Now, the end of the war should obviously be celebrated, as war is never good, dear friends. 110% possession simply to prove a point was perhaps a low-point for the scientists, and some of the things John Terry has done in the name of those who point to football as “unquantifiable” are definitely best left to the courts. Still though, the end comes with a sense of sadness too. Seeing the leaders of a once great movement reduced immediately to the appointment of Tito Vilanova as their new strategist, a man defeated by Jose Mourinho’s finger alone, might already have created some victor’s guilt.

It wasn’t, you see, supposed to end like this. Pep Guardiola will walk away with his dignity relatively intact, while aspirations towards 150% possession and the proliferation of statistical analysis will eventually go the way of all of football’s other great fads – mullets, neckerchiefs, yo-yos – and disappear from view. It’s all too mundane this way. The end was meant to be this year’s Champo League final: Barca vs Real, a mass brawl, fingers in eyes, winner (still Jose) takes all.

Today the occasion has somehow become a solemn one, fixing in on respect and sad handshakes. It feels wrong. It’s not in keeping with how the rest of this thing played out, with that marvellous sense of farce in games between Barcelona and Real Madrid, where the main battles were fought in this war. Without Pepe running in to take a swing at Guardiola’s face in today’s press conference, it just wasn’t the same as in the olden times. I miss the olden times, where we could laugh at all this.

Perhaps then, now that it’s definitely all over whatever anyone says times a million, and football is now definitely for the artists and not the scientists, there will come a time when we miss the battle. In that spirit, I’ve thrown together some definitely real highlights of the ‘football as art or science debate’:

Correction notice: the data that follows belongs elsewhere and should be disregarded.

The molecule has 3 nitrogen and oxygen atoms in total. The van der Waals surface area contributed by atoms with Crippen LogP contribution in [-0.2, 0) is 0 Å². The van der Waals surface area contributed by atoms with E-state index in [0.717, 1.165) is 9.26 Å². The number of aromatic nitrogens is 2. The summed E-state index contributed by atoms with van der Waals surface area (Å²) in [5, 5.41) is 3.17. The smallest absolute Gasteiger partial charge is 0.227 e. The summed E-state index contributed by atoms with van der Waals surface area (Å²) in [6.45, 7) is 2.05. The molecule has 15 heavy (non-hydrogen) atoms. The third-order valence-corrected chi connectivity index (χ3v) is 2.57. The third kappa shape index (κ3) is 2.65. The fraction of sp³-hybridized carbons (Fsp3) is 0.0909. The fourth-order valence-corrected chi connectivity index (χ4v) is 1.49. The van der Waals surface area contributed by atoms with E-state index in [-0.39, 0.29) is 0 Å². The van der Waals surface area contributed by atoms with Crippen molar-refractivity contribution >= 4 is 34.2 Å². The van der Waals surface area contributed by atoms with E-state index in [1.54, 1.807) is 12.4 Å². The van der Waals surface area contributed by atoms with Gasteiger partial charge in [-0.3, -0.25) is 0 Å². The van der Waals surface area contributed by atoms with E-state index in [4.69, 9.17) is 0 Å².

1. Science: Pep Guardiola’s assertion that we were all “in the Matrix”

Barcelona’s 5-0 victory over Real Madrid last season led, famously, to Pep Guardiola’s claim that the win had come because he was “The One” who could see through the matrix. This was followed, with unashamedly little narrative coherence, by the assertion that he would eventually “bring balance to the force.” Crazy times indeed.

2. Art: Jose Mourinho’s refusal to explain why he had begun to perform team talks in the nude

“It’s art,” Jose jabbed, “it doesn’t need explaining, it just works.” Unsatisfied, journalists pushed for a more detailed response, but Jose, the post-modernist, simply offered to pose for more nude photographs. What we all wouldn’t give now to return to those days.